Radiology: NaF PET imaging detects skeletal trauma in child abuse cases
18F-Sodium Fluoride (NaF) PET had greater sensitivity in the overall detection of fractures related to child abuse than did baseline skeletal survey and was superior in the detection of rib fractures in particular, according to a study published in the April issue of Radiology.

Laura A. Drubach, MD, from the department of radiology at Children’s Hospital and Harvard Medical School in Boston, and colleagues reviewed the baseline skeletal survey and PET images obtained in 22 patients younger than two years between September 2007 and January 2009. Fourteen patients also underwent follow-up skeletal survey.

A pediatric radiologist blindly interpreted the initial obtained skeletal survey images. A second pediatric radiologist interpreted the follow-up skeletal survey images, in conjunction with the baseline survey images and rendered a final interpretation for the 14 patients in whom both baseline and follow-up skeletal survey data were available, which served as the reference standard.

The researchers detected a total of 156 fractures at baseline skeletal survey, and 200 fractures were detected with PET.

“PET had sensitivities of 85 percent for the detection of all fractures, 92 percent for the detection of thoracic fractures (ribs, sternum, clavicle and scapula), 93 percent for the detection of posterior rib fractures, and 67 percent for the detection of classic metaphyseal lesions (CMLs),” wrote Drubach and colleagues.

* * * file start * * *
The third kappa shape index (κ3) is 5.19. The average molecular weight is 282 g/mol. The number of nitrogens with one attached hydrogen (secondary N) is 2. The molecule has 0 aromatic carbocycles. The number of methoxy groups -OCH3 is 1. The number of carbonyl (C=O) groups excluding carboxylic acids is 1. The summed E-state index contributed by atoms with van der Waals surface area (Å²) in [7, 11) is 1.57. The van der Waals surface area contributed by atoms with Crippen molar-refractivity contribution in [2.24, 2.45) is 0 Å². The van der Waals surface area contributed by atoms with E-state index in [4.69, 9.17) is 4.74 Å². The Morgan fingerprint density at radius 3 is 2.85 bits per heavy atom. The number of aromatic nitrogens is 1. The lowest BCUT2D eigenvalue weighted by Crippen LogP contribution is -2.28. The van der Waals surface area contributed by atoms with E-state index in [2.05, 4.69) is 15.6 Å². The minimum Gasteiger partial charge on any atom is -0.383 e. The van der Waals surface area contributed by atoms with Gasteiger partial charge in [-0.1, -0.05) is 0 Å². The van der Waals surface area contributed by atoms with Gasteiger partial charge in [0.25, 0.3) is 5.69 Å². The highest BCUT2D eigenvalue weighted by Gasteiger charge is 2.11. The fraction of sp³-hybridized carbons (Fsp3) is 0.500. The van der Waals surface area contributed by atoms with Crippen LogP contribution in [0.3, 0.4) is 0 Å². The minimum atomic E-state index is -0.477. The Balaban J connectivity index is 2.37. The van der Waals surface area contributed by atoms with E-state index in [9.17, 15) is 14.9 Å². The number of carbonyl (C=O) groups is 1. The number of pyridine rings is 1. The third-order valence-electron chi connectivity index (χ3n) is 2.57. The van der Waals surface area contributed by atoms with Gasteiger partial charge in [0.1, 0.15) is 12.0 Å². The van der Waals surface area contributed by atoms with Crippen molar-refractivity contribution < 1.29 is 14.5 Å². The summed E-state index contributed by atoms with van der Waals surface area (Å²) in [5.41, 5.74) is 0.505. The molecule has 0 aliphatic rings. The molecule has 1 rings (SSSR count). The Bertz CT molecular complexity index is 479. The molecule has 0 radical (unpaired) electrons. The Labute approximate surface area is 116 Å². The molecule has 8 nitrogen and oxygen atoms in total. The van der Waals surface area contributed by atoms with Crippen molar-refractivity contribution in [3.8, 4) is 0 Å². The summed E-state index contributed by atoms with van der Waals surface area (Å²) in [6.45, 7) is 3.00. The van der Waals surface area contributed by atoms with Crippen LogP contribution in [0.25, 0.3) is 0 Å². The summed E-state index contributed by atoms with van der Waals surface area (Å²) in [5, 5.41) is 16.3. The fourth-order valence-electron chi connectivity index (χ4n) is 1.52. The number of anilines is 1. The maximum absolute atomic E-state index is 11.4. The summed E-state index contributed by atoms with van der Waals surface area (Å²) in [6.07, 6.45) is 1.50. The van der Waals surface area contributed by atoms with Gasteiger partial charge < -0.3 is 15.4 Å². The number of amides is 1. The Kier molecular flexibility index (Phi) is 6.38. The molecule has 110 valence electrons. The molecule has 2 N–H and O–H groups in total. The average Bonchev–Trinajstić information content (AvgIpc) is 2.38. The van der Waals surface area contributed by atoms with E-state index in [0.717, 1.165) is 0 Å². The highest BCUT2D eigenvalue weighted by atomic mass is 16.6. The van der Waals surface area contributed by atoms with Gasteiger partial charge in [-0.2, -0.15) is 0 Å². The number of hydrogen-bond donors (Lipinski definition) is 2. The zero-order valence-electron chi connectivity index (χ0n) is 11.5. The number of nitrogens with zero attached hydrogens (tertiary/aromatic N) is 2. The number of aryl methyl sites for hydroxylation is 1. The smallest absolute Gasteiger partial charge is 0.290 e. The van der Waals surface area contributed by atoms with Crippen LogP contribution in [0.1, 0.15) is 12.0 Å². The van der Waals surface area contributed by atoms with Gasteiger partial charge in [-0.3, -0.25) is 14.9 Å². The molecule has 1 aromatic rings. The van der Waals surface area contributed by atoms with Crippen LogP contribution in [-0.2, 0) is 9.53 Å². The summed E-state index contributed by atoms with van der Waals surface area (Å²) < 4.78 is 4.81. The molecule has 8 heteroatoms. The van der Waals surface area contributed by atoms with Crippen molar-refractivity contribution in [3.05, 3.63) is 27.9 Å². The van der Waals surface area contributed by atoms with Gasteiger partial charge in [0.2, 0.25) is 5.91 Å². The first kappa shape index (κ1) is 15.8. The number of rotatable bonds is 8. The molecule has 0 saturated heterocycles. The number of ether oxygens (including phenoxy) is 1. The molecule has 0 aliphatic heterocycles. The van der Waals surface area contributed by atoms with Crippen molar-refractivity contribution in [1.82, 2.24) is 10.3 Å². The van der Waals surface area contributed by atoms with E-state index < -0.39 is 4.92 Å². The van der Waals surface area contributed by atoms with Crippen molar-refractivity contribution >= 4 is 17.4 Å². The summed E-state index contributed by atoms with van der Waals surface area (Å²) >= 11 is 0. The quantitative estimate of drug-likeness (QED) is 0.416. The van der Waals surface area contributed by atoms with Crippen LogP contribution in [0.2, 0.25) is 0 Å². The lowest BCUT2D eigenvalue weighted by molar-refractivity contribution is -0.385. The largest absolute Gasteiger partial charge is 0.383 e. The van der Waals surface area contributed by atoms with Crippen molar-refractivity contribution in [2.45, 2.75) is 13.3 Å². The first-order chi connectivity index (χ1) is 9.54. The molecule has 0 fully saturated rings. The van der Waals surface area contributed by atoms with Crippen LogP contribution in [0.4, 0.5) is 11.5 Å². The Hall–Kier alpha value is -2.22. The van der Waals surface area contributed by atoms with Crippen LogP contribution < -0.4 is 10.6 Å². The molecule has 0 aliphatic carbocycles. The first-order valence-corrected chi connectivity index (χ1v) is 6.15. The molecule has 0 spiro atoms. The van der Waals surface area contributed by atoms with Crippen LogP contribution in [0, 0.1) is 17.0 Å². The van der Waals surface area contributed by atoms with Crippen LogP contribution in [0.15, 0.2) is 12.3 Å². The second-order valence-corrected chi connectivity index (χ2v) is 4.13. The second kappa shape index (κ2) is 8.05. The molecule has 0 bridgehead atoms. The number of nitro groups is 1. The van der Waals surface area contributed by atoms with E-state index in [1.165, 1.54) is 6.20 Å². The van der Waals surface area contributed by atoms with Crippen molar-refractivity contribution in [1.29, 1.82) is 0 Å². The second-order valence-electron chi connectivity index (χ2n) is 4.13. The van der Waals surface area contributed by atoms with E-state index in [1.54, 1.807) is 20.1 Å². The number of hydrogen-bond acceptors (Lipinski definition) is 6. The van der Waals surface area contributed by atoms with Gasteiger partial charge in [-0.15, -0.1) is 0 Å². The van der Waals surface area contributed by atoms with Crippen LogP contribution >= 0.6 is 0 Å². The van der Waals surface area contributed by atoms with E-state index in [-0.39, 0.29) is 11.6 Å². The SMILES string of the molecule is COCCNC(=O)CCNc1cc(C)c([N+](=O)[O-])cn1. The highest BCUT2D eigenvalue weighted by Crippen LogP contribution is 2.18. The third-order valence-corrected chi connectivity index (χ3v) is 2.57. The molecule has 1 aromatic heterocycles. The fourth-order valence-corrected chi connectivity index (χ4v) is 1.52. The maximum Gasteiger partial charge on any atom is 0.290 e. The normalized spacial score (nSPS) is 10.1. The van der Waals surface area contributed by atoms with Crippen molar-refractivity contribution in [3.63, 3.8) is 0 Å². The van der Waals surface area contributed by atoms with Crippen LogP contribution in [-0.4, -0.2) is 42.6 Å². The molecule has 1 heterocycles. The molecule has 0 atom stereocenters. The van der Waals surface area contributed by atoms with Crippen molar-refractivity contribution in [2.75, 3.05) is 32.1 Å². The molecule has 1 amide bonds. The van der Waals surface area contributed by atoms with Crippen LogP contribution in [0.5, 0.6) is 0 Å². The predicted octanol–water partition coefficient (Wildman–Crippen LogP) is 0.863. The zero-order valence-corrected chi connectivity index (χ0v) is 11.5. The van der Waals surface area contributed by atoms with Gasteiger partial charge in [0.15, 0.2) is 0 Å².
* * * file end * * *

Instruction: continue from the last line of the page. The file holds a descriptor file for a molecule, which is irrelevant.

The investigators found that baseline skeletal survey had sensitivities of 72 percent for the detection of all fractures, 68 percent for the detection of thoracic fractures, 73 percent for the detection of posterior rib fractures and 80 percent for the detection of CMLs.

Because of the lower sensitivity of PET in the detection of CMLs, initial radiographic evaluation remains necessary, said Drubach and colleagues. However, because CMLs are distinct injuries in infants, PET scanning shows promise as the sole global skeletal assessment tool in children older than 12 months.

Drubach and colleagues concluded that the image contrast from the high tracer extraction with 18 F-NaF PET, as well as the intrinsically high sensitivity and high spatial resolution of 18 F-NaF PET technology, makes it an attractive choice for the evaluation of child abuse.